Waste2Wear is very committed to the constant improvement of its current technology by working together with different universities in China and Holland as well as research institutes like the Narwhal Ocean Center and The Microfibre Consortium, to reduce micro-plastics into the ocean. The first step has been establishing a set of best practices to reduce micro-fibres, such as the utilization of highly-twisted yarns and avoiding the use of fleeces in products that have to be washed often.
Micro-fibre Shedding in R-PET vs Virgin Polyester
RPET also presents advantages over regular polyester in terms of micro-fibre shedding. The Swedish Foundation for Strategic Environmental Research (MISTRA) published a report in 2017 showing their findings after conducting several experiments to compare micro-fibre shedding on RPET vs. regular polyester. To the surprise of the researchers, RPET showed 55% less micro-fiber shedding than regular polyester. This research is still in process in order to establish specific elements of causation, however, the initial results are very positive for recycled polyester.
The Microfibre Consortium
Since 2019 Waste2Wear joined the The Microfibre Consortium. The consortium facilitates the development of practical solutions for the textile industry in order to minimise microfibre release to the environment from textile manufacturing and product life cycle. With our joined vision that states ‘A future with managed microfibre loss from textiles, to the environment’, the work of TMC looks to connect and translate deep academic research, with the reality of commercial supply chain production to offer solutions to its brand, retail and supplier members and ultimately for the greater good of our ecosystems.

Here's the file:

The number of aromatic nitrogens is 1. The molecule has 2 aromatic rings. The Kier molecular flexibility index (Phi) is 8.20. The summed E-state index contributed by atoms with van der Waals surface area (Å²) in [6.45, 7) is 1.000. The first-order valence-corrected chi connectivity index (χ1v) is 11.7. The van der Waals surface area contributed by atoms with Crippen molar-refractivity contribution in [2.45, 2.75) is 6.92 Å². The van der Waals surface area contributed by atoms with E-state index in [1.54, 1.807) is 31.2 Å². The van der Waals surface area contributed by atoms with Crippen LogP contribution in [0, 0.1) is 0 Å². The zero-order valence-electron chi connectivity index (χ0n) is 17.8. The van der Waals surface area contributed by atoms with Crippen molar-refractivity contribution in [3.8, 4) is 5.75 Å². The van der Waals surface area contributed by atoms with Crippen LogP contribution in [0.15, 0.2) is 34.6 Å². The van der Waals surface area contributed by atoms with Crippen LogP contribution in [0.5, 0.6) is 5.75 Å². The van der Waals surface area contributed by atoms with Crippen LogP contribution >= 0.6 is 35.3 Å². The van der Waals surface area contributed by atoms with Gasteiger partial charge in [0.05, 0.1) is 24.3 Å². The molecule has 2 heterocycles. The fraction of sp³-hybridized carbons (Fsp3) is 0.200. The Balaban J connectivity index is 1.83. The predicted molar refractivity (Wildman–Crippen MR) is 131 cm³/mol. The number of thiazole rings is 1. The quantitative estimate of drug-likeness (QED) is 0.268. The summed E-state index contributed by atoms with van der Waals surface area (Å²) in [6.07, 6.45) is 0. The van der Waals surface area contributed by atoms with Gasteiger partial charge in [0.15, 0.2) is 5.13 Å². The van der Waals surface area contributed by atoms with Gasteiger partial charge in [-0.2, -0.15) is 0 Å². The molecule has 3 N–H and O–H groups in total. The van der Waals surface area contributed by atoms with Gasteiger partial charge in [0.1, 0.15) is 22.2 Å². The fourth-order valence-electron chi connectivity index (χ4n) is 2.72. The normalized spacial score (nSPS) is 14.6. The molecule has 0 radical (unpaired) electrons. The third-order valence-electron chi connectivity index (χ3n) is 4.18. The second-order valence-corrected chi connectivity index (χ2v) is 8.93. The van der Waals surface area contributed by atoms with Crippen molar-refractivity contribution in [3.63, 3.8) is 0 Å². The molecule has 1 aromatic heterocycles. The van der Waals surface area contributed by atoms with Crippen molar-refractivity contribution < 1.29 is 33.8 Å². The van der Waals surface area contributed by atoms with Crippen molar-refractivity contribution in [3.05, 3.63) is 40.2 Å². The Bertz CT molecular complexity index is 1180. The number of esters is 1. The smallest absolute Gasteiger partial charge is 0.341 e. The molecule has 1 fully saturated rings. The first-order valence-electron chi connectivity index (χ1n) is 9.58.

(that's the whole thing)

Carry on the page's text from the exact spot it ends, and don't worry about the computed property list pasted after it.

Waste2Wear | Ocean Plastic Project
There is a long journey ahead to tackle the micro-fibre problem, but Waste2Wear is committed to improving this together with our partners and customers. A good example is the “Waste2Wear | Ocean Plastic Project” which aims to develop supply chains based on Ocean Waste and to conduct upstream research to identify pollution sources in order to support the advance of new industry standards and regulatory policies
1. Swedish Foundation for Strategic Environmental Research (Mistra)
2. International Union for Conservancy of Nature (IUCN)
RPET behaves somewhat more erratic than regular polyester, so it takes more time and effort to create to the right color recipe due to the irregular clearness of the raw material. Although the final product would have the same colors, the process to achieve such result is very complicated. Many years of trial and error have given Waste2Wear the experience to master the dying of RPET fabrics.
Besides the use of the REACH standard, Waste2Wear monitors the water treatment compliance and water recycling of the dying mills. When possible we use digital printing or sublimation to reduce water consumption.
Unlike the bottles that are made of PET, the caps are usually made of Polypropylene (PP) or High-Density Polyethylene which are not suitable materials to produce fibers. The labels are usually processed for energy recovery as they cannot be recycled.